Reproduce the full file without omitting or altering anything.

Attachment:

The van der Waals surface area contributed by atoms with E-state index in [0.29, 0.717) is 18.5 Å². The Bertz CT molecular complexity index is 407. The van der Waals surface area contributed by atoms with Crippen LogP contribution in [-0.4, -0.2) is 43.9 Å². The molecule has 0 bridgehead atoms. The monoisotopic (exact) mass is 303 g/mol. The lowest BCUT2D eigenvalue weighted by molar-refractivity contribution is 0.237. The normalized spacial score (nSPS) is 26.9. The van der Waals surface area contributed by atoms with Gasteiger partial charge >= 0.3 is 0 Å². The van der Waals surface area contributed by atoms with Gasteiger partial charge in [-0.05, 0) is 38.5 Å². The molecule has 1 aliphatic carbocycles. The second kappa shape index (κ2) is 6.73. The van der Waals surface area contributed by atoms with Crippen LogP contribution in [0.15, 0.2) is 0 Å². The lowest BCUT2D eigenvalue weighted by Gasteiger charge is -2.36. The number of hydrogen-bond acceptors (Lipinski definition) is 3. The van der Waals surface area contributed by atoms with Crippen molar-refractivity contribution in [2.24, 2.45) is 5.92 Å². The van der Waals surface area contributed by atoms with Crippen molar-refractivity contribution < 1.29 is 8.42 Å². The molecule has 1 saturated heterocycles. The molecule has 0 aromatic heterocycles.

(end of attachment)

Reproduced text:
The van der Waals surface area contributed by atoms with E-state index in [0.29, 0.717) is 18.5 Å². The Bertz CT molecular complexity index is 407. The van der Waals surface area contributed by atoms with Crippen LogP contribution in [-0.4, -0.2) is 43.9 Å². The molecule has 0 bridgehead atoms. The monoisotopic (exact) mass is 303 g/mol. The lowest BCUT2D eigenvalue weighted by molar-refractivity contribution is 0.237. The normalized spacial score (nSPS) is 26.9. The van der Waals surface area contributed by atoms with Gasteiger partial charge >= 0.3 is 0 Å². The van der Waals surface area contributed by atoms with Gasteiger partial charge in [-0.05, 0) is 38.5 Å². The molecule has 1 aliphatic carbocycles. The second kappa shape index (κ2) is 6.73. The van der Waals surface area contributed by atoms with Crippen LogP contribution in [0.15, 0.2) is 0 Å². The lowest BCUT2D eigenvalue weighted by Gasteiger charge is -2.36. The number of hydrogen-bond acceptors (Lipinski definition) is 3. The van der Waals surface area contributed by atoms with Crippen molar-refractivity contribution in [2.24, 2.45) is 5.92 Å². The van der Waals surface area contributed by atoms with Crippen molar-refractivity contribution < 1.29 is 8.42 Å². The molecule has 1 saturated heterocycles. The molecule has 0 aromatic heterocycles.